Maybe something more reasonable is to add some features from Frogatto:
- the magic color transparency may be interesting, but I'm a big fan of doing things "the right way" (if there is such a thing), so I prefer the alpha channel system as it is now -- but hey, it's not my call. Again, you'd end up with two transparency systems in parallel for a while, with some WML attribute to tell when you're using the new one.

- what I find much more interesting is the ability to specify several frames in a single rectangle: it's an "auto-crop" mechanism of sorts. And does look like it could simplify life a lot for someone like you that works directly with handmade sprite sheets. I think this could easily be integrated into wesnoth's current animation system by adding a [frame_group] tag that you could use as an alternative to [frame]. Something like:
Code: Select all
[attack_anim]
       (...)
        [frame_group]
            id="drakeB"
            image="units/drakes/drake_spritesheet.png"
            pad=3   #gap between frames in both x AND y directions
            rect=2,2,33,34
            frames=3
            frames_per_row=1
            duration=100 #or for individual durations: duration={100,200,150}
        [/frame_group]
       (...)
[/attack_anim]

I put an ID there 'cause while we are at it, referencing specific frames from that frame group elsewhere would be handy, by doing for instance drakeB/2 for the second frame of the group. I'm just throwing ideas around of course.

By the way, to make a sprite sheet like you described, you don't really need a specialized tool. Or if you do, there's an imagemagick command ("montage") that does it according to your specifications, there's a link to it on my proposal page.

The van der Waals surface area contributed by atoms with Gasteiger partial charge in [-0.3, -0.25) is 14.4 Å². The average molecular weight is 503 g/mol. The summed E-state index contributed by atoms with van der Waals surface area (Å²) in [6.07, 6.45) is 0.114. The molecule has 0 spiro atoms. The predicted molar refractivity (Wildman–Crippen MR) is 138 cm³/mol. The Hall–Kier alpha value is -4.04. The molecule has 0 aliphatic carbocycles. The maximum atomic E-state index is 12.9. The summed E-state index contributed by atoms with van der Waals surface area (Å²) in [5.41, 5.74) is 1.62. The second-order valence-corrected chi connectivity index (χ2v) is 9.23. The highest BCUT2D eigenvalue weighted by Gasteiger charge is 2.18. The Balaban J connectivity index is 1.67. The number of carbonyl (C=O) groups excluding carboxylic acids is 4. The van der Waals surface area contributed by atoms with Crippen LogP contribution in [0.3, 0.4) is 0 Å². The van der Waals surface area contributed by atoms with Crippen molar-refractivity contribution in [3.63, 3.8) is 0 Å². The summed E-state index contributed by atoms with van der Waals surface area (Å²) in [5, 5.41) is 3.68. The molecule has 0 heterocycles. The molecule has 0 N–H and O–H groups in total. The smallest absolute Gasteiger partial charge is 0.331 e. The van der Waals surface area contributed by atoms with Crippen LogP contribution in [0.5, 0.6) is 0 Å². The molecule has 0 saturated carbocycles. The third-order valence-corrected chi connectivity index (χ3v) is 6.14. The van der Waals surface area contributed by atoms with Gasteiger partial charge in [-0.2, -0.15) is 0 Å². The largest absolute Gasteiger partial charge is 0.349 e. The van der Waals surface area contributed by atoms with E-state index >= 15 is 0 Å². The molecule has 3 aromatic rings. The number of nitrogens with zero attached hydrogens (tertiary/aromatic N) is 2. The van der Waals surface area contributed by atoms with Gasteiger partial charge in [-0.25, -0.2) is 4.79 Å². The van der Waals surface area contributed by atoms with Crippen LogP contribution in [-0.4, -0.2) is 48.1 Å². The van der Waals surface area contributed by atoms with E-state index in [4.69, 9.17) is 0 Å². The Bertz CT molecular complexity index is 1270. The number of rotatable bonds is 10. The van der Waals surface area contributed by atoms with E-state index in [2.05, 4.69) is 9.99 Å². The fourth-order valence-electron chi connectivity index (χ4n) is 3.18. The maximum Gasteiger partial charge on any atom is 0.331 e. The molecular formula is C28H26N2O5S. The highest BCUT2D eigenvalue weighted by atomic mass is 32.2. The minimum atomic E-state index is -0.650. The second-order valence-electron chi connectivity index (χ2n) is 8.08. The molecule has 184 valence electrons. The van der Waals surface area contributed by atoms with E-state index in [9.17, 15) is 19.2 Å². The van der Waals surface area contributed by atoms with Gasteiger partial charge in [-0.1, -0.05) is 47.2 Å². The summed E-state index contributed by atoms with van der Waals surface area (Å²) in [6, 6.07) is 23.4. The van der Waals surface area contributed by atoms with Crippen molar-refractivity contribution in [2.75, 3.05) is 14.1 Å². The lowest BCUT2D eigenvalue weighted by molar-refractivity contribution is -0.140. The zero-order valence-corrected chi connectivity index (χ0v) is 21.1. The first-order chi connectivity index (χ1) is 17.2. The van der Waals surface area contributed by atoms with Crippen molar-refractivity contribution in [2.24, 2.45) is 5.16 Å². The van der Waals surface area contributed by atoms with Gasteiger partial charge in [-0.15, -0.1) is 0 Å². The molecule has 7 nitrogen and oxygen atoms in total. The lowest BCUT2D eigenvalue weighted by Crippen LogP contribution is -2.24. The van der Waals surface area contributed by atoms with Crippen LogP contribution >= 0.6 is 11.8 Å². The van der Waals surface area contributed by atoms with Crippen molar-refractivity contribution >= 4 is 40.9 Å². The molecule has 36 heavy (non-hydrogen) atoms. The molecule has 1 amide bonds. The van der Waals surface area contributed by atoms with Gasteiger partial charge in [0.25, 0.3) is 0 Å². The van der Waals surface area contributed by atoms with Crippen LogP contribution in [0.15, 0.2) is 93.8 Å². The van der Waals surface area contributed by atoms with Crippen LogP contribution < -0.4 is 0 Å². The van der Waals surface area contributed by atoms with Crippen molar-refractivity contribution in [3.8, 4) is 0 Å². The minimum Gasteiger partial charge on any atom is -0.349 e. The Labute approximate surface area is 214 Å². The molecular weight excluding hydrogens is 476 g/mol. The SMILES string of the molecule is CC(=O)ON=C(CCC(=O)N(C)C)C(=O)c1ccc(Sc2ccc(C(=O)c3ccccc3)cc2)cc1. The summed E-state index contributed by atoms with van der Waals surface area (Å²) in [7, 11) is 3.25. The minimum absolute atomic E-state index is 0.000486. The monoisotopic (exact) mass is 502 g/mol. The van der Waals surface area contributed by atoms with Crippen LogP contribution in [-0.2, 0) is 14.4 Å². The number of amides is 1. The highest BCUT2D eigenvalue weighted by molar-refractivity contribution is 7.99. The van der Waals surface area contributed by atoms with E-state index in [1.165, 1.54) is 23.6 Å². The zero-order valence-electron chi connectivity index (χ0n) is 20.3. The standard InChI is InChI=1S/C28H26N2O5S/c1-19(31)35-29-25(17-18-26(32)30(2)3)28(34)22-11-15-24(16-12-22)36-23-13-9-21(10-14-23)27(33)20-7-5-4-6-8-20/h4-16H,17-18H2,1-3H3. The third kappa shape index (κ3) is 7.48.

Lastly, depending on the importance of the disk space aspect, large sprite sheets including various image sizes (from several animations/units) can include waaaay more images than you can with a fixed rectangular grid. See the clanlib tool screenshot on my proposal and also the shots from the C#/XNA tool I linked to to see what I mean. Edit: Right now my proposal allows for fixed grid sprite sheets as input and optimized and reorganized sprite sheets as output, so having the best of both worlds is possible.

Edit: oops, missed the code tags.
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Re: GSoC: Sprite Sheets

Postby thespaceinvader » March 25th, 2010, 8:16 am

gabba: it's probably because I'm used to the way Wesnoth does it. I find it easy to work this way, but I'm sure I could get used to a different method.

This makes a lot more sense in terms of size and streamlining, though.